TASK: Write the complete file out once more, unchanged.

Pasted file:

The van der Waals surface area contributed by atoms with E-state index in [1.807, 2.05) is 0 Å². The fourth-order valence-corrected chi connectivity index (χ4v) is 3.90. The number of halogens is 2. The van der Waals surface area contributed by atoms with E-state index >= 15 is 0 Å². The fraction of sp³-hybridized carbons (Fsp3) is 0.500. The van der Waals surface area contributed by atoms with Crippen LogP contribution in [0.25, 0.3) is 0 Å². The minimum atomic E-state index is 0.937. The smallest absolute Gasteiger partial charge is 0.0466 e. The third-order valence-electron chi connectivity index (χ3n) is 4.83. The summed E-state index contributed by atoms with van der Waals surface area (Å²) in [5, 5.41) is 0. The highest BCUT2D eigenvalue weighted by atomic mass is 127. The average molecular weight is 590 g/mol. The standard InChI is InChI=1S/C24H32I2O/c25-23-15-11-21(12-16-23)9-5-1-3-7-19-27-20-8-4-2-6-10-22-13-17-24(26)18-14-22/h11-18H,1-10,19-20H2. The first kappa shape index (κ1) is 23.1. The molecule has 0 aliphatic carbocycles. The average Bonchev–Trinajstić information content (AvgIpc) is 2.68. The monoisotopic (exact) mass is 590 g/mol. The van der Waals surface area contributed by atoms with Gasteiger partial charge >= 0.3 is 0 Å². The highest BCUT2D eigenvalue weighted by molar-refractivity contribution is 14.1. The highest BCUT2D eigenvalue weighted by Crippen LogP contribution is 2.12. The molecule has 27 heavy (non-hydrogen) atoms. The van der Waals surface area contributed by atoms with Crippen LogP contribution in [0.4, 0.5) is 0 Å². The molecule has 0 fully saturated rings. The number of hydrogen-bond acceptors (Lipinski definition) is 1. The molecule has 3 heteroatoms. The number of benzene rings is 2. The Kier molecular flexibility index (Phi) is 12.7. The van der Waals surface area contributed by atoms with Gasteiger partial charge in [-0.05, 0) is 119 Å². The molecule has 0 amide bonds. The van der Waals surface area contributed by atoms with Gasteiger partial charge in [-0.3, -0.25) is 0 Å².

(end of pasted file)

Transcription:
The van der Waals surface area contributed by atoms with E-state index in [1.807, 2.05) is 0 Å². The fourth-order valence-corrected chi connectivity index (χ4v) is 3.90. The number of halogens is 2. The van der Waals surface area contributed by atoms with E-state index >= 15 is 0 Å². The fraction of sp³-hybridized carbons (Fsp3) is 0.500. The van der Waals surface area contributed by atoms with Crippen LogP contribution in [0.25, 0.3) is 0 Å². The minimum atomic E-state index is 0.937. The smallest absolute Gasteiger partial charge is 0.0466 e. The third-order valence-electron chi connectivity index (χ3n) is 4.83. The summed E-state index contributed by atoms with van der Waals surface area (Å²) in [5, 5.41) is 0. The highest BCUT2D eigenvalue weighted by atomic mass is 127. The average molecular weight is 590 g/mol. The standard InChI is InChI=1S/C24H32I2O/c25-23-15-11-21(12-16-23)9-5-1-3-7-19-27-20-8-4-2-6-10-22-13-17-24(26)18-14-22/h11-18H,1-10,19-20H2. The first kappa shape index (κ1) is 23.1. The molecule has 0 aliphatic carbocycles. The average Bonchev–Trinajstić information content (AvgIpc) is 2.68. The monoisotopic (exact) mass is 590 g/mol. The van der Waals surface area contributed by atoms with Gasteiger partial charge >= 0.3 is 0 Å². The highest BCUT2D eigenvalue weighted by molar-refractivity contribution is 14.1. The highest BCUT2D eigenvalue weighted by Crippen LogP contribution is 2.12. The molecule has 27 heavy (non-hydrogen) atoms. The van der Waals surface area contributed by atoms with Crippen LogP contribution in [0.4, 0.5) is 0 Å². The molecule has 0 fully saturated rings. The number of hydrogen-bond acceptors (Lipinski definition) is 1. The molecule has 3 heteroatoms. The number of benzene rings is 2. The Kier molecular flexibility index (Phi) is 12.7. The van der Waals surface area contributed by atoms with Gasteiger partial charge in [-0.05, 0) is 119 Å². The molecule has 0 amide bonds. The van der Waals surface area contributed by atoms with Gasteiger partial charge in [-0.3, -0.25) is 0 Å².